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#Actualsamoth

Posted 28 December 2012 - 01:01 PM

What changed is that C compilers got smarter and smarter, to the point where they can now write assembly as well as experts can (when given sensible inputs). Likewise, C++ compilers got smarter and smarter, to the point where they matched C compilers.

I'd prase it even more extreme:
What changed is that C compilers got smarter and smarter, to the point where they can now write assembly as well as better than experts can (when given sensible inputs). Likewise, C++ compilers got smarter and smarter, to the point where they matched outperform C compilers.

Neither assembler programmers nor C programmers will like this, I'm sure. But the stunning truth is that that's just what has observably happened. Take for example this statement from the Nedtrie home page:

... there are competing implementations of bitwise tries. TommyDS contains one, also an in-place implementation, which appears to perform well. Note that the benchmarks he has there compare the C version of nedtries which is about 5-15% slower than the C++-through-the-C-macros version

This sounds like total bollocks, but it is just what it is, go ahead and try for yourself.

For some obscure reason (stricter aliasing rules? RVO? move semantics? ...whatever?) a C++ wrapper around unmodified C code is sometimes not "just as fast" but faster than the original C code.

The same is true for C/C++ versus hand-written assembler code. I've been writing assembler since 1983, but I regularly find it hard to match (match, not outperform!) optimized C++ code nowadays. If anything, I use intrinsic functions now, but writing "real" assembler code is a total waste of time and an anti-optimization for all I can tell. The compiler does at least as good, and usually better. You may be able to work out an example where you gain a few cycles over the compiler, but on the average you'll be totally anihilated.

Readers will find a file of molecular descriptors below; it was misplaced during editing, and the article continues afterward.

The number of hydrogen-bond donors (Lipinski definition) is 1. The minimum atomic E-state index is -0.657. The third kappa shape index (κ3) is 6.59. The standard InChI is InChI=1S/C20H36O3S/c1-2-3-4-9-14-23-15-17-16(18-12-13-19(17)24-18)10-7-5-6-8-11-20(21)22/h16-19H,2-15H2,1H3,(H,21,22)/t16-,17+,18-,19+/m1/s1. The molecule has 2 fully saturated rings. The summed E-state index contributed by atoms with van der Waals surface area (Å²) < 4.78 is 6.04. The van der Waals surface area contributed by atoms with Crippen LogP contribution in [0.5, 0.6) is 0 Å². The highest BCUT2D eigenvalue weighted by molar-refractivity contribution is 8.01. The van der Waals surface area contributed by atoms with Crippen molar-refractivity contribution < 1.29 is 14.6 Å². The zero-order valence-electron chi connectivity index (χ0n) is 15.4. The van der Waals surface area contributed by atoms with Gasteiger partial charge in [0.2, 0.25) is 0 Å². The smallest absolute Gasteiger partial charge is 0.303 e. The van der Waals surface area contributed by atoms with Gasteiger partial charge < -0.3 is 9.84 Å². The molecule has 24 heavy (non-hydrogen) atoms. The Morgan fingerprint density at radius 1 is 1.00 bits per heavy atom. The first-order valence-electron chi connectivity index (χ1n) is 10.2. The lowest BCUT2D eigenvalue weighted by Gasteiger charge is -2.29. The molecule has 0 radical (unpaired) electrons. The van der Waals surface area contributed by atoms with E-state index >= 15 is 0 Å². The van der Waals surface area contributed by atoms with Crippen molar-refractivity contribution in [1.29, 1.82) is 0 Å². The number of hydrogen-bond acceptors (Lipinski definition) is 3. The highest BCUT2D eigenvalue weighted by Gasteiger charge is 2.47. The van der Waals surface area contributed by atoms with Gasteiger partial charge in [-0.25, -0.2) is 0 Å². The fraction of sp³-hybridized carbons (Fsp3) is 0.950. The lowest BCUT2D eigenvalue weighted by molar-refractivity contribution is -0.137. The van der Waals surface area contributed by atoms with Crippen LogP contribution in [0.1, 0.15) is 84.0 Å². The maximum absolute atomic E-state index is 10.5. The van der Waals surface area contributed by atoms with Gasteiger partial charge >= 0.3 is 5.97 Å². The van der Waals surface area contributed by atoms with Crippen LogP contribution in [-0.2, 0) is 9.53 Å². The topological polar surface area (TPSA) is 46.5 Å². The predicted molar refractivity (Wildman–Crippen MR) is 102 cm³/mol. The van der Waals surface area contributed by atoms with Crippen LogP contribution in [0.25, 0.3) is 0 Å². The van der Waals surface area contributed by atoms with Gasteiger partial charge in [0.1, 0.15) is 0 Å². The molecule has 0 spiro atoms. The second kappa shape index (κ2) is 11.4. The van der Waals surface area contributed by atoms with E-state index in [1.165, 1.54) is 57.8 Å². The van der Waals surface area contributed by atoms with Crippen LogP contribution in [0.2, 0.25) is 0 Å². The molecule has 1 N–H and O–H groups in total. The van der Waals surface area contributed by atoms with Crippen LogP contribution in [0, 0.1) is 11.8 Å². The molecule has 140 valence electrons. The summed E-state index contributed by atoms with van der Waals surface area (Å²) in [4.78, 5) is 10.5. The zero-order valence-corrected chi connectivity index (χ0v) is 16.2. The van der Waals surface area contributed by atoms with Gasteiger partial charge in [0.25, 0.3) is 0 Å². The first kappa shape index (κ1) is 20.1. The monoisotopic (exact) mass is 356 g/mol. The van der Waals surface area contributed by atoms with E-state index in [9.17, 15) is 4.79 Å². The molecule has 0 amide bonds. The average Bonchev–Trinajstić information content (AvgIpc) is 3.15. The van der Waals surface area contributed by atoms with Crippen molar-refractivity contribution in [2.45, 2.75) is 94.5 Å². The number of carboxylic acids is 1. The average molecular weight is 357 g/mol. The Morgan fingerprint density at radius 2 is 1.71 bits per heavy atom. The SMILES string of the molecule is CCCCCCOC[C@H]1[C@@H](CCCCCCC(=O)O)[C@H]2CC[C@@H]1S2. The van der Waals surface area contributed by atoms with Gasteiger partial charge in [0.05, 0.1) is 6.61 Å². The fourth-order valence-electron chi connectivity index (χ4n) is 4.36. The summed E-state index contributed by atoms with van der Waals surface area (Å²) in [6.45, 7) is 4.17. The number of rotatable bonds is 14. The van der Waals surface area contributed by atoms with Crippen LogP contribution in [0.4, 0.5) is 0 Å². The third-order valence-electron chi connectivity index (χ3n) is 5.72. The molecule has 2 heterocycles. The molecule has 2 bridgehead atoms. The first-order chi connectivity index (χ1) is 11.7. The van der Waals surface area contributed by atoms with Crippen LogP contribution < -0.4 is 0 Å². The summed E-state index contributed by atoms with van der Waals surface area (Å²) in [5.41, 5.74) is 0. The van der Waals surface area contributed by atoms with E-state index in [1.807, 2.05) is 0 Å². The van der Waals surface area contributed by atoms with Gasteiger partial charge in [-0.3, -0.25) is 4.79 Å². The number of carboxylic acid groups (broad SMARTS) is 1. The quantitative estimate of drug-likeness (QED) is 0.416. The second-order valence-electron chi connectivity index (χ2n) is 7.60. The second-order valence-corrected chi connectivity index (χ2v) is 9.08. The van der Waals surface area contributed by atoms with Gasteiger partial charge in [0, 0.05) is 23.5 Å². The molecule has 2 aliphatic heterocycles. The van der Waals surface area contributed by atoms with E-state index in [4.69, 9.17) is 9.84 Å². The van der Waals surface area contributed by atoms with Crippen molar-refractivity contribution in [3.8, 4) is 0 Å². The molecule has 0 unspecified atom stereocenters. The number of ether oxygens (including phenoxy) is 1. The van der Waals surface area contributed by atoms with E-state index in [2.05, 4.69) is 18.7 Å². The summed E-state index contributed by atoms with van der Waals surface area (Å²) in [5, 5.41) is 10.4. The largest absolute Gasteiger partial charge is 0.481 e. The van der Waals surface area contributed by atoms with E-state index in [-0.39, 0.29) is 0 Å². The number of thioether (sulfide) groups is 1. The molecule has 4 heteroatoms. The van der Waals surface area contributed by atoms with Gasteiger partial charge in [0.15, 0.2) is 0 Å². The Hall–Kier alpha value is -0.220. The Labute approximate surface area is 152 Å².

#1samoth

Posted 28 December 2012 - 01:01 PM

What changed is that C compilers got smarter and smarter, to the point where they can now write assembly as well as experts can (when given sensible inputs). Likewise, C++ compilers got smarter and smarter, to the point where they matched C compilers.



I'd prase it even more extreme:

What changed is that C compilers got smarter and smarter, to the point where they can now write assembly <strike>as well as</strike> better than experts can (when given sensible inputs). Likewise, C++ compilers got smarter and smarter, to the point where they <strike>matched</strike> outperform C compilers.

Neither assembler programmers nor C programmers will like this, I'm sure. But the stunning truth is that that's just what has observably happened. Take for example this statement from the Nedtrie home page:

... there are competing implementations of bitwise tries. TommyDS contains one, also an in-place implementation, which appears to perform well. Note that the benchmarks he has there compare the C version of nedtries which is about 5-15% slower than the C++-through-the-C-macros version


This sounds like total bollocks, but it is just what it is, go ahead and try for yourself.

For some obscure reason (stricter aliasing rules? RVO? move semantics? ...whatever?) a C++ wrapper around unmodified C code is sometimes not "just as fast" but faster than the original C code.

The same is true for C/C++ versus hand-written assembler code. I've been writing assembler since 1983, but I regularly find it hard to match (match, not outperform!) optimized C++ code nowadays. If anything, I use intrinsic functions now, but writing "real" assembler code is a total waste of time and an anti-optimization for all I can tell. The compiler does at least as good, and usually better. You may be able to work out an example where you gain a few cycles over the compiler, but on the average you'll be totally anihilated.


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